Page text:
Our friends here in Australia are by and large not Internet Visionaries or Serial Entrepreneurs or Multimedia Wizards; they’re ordinary people with ordinary jobs; not only are they good people and good company, but for me educational since I’m getting a civilian’s-eye view of the technosphere.
To start with, they think broadband is expensive, and to the extent they really need it they can get it at work; so homes are WiFi-free and a lot of Internet is still dial-up. Since this doesn’t work for me, I’ve been taking the train into town to plug in (I recommend eLounge on Elizabeth street, pretty well right across from the Flinders Street station).
This isn’t an “Internet Café” really; it’s high-quality connectivity paid by the hour for people who need it, sitting in rows of booths. So it’s quiet and intense. I eavesdrop shamelessly on my neighbour’s screens. One guy is reading a lengthy profile of the handsome owner/chef of a Northern California restaurant. A woman is emailing: “Been too long miss you bubs”. Another is taking notes from a list entitled “What We Look For In An Employee”. An all-male trio is looking for a place to stay for a few months in Amsterdam. At any one time, one person is pounding text into the Net for every two or so that are reading. Everybody is working through their browser; nobody is working any other way.
We all know that, all over the world, huge numbers of people are facing the Net, pushing and pulling bits and pictures and words and dreams; but in this room you can really feel it happen, it’s not too hard to multiply the scene by a few hundred thousand in your mind.
I get to and from the Net joint by train. The stations and tracks are from the Nineteenth Century, but most of the trains themselves are pretty modern, and the system for selling and checking tickets is unobtrusively automated, Just Works.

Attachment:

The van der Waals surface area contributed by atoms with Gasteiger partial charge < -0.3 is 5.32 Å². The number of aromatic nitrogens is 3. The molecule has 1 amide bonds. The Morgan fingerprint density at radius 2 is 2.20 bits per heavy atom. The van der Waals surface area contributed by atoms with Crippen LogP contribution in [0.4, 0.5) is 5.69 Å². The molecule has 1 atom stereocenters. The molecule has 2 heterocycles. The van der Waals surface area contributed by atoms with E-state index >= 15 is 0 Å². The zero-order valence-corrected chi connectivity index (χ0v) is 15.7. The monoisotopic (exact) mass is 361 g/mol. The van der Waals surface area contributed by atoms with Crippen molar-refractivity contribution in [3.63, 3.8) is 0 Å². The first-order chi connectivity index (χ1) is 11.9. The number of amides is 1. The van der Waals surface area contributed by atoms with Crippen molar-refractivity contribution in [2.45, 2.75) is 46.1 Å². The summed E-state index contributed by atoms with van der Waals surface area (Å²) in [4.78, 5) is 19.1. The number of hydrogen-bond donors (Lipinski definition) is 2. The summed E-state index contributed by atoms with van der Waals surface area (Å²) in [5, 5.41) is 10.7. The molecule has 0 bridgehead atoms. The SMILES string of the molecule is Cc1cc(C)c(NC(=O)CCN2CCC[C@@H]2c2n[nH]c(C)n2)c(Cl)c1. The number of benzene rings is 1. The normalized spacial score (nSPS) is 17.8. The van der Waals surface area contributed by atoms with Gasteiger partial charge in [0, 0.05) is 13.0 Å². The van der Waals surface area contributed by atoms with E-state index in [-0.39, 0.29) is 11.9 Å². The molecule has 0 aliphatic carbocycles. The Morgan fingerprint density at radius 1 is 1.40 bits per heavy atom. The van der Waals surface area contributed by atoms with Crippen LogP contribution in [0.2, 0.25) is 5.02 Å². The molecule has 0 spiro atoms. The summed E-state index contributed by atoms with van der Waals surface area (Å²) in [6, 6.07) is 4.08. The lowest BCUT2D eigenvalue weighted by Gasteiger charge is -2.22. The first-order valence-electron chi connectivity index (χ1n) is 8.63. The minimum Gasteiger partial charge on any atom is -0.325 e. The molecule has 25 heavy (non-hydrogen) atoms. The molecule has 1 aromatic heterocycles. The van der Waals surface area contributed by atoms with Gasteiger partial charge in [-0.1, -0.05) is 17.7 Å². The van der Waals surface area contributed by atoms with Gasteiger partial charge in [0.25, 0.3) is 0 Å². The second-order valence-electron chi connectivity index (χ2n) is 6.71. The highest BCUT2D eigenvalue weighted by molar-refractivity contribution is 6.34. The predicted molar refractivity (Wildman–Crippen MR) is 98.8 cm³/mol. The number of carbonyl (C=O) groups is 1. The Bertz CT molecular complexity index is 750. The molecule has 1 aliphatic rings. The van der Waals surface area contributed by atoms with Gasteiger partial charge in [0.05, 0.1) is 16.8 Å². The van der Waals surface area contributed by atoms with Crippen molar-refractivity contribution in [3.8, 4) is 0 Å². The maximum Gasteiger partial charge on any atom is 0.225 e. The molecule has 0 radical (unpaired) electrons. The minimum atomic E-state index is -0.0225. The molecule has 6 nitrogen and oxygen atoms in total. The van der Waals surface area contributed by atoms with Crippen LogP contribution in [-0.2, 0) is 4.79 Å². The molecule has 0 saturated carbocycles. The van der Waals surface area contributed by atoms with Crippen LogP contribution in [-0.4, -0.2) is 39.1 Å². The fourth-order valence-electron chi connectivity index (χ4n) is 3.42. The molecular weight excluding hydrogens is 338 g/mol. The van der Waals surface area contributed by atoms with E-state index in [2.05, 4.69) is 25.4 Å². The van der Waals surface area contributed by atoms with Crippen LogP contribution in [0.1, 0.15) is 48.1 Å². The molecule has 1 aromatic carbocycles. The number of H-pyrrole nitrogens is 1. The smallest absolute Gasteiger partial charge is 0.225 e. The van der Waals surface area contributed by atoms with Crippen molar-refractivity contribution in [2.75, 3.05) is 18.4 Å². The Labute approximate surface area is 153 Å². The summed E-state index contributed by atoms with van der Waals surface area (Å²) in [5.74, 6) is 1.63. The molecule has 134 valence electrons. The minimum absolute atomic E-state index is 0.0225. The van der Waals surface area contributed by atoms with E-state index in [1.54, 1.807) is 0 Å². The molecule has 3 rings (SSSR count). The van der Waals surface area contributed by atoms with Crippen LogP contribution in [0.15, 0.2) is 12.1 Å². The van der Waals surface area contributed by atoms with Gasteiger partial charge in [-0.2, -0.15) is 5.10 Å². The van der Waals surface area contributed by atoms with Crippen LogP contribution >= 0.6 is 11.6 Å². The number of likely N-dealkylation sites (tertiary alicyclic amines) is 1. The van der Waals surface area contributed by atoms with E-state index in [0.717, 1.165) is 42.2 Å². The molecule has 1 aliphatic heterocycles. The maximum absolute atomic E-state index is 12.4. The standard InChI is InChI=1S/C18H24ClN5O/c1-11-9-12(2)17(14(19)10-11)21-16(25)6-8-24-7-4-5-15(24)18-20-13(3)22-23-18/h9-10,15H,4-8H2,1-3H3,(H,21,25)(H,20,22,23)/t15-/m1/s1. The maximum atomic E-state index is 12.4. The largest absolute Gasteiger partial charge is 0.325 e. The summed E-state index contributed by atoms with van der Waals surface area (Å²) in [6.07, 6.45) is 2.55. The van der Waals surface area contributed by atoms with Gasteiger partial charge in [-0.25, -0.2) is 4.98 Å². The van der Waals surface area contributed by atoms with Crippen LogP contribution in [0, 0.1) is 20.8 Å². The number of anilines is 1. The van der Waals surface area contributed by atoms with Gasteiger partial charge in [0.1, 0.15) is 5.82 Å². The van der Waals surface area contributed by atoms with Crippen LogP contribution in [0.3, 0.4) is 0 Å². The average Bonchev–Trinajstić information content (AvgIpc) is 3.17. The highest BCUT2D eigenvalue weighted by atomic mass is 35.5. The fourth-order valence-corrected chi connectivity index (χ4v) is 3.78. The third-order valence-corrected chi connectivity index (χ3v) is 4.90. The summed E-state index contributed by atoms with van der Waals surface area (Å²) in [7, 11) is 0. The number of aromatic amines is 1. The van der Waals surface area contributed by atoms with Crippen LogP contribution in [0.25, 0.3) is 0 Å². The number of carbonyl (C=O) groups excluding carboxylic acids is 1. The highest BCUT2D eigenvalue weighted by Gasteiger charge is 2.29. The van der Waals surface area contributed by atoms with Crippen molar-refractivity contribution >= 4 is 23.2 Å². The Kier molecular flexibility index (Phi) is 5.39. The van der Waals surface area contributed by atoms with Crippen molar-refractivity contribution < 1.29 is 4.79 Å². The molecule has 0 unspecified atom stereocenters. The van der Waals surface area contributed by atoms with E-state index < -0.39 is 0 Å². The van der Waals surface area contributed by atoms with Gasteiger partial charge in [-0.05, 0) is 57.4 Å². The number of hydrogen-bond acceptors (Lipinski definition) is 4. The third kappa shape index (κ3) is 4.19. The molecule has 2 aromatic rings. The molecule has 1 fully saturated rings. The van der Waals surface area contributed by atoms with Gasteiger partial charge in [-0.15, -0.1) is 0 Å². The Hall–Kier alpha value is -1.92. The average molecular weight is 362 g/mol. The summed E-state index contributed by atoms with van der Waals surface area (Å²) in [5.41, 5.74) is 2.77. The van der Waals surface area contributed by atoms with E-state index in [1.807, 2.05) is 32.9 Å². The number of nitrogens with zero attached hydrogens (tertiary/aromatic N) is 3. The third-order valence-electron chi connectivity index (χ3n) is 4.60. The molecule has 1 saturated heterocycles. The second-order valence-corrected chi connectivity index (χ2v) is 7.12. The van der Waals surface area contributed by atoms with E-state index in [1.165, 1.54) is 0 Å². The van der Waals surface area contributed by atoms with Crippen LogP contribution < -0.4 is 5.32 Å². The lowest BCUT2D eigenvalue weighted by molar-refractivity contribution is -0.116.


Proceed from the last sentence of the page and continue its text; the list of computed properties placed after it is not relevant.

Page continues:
A city with a comprehensive train network is better than one without; Vancouver falls short on this, and while we’re working on it (noisily and disruptively, in my neighborhood) we’ll never catch up with the sunk investment, probably worth tens of billions in today’s money, enjoyed by places like Melbourne.
It’s OK to be a Pod Person on a train. When you’re motionless in a public place among strangers, retreating into the music seems civilized; a row of airplane seats though creates a semiprivate space where conversation may be in order.
Some of the people on the train just sit and stare. A few read, everything from serious books to the cheery/trashy commuter tabloid. Others are Pod People. Others text; I’ve gotten comfy with texting on this trip, since using my Canadian mobile for conversation is unreliable and expensive. I have to wonder, though, why every, repeat every, mobile device doesn’t come with a Gaim client.
Are all these people riding the trains potential iPhone customers? I don’t think so, because they’re just not gonna pay hundreds of dollars on top of their regular phone bills; and I don’t see any reason why an ordinary mobile phone shouldn’t be able to do most of the groovy iPhone stuff using mostly the current architecture on the current network.
The big barrier holding back today’s mobile devices from being what they have the potential to be isn’t the network technology or the battery technology or the handset technology, it’s the narrow vision of the network operators, who think they come out ahead by owning the whole relationship.
Of course, maybe I’m wrong. Maybe the iPhone will have open APIs that let me write code that makes phone calls and opens arbitrary Net connections and does anything with the handset/cell-net/Internet combo that I can imagine. But I have trouble seeing Cingular going there.
Yes, in case it’s not obvious, I think the network operators ought to open the devices and open the APIs and open the network and specialize in bandwidth-provisioning and billing and just bloody well get out of the way. The Net would be more useful and they’d make more money.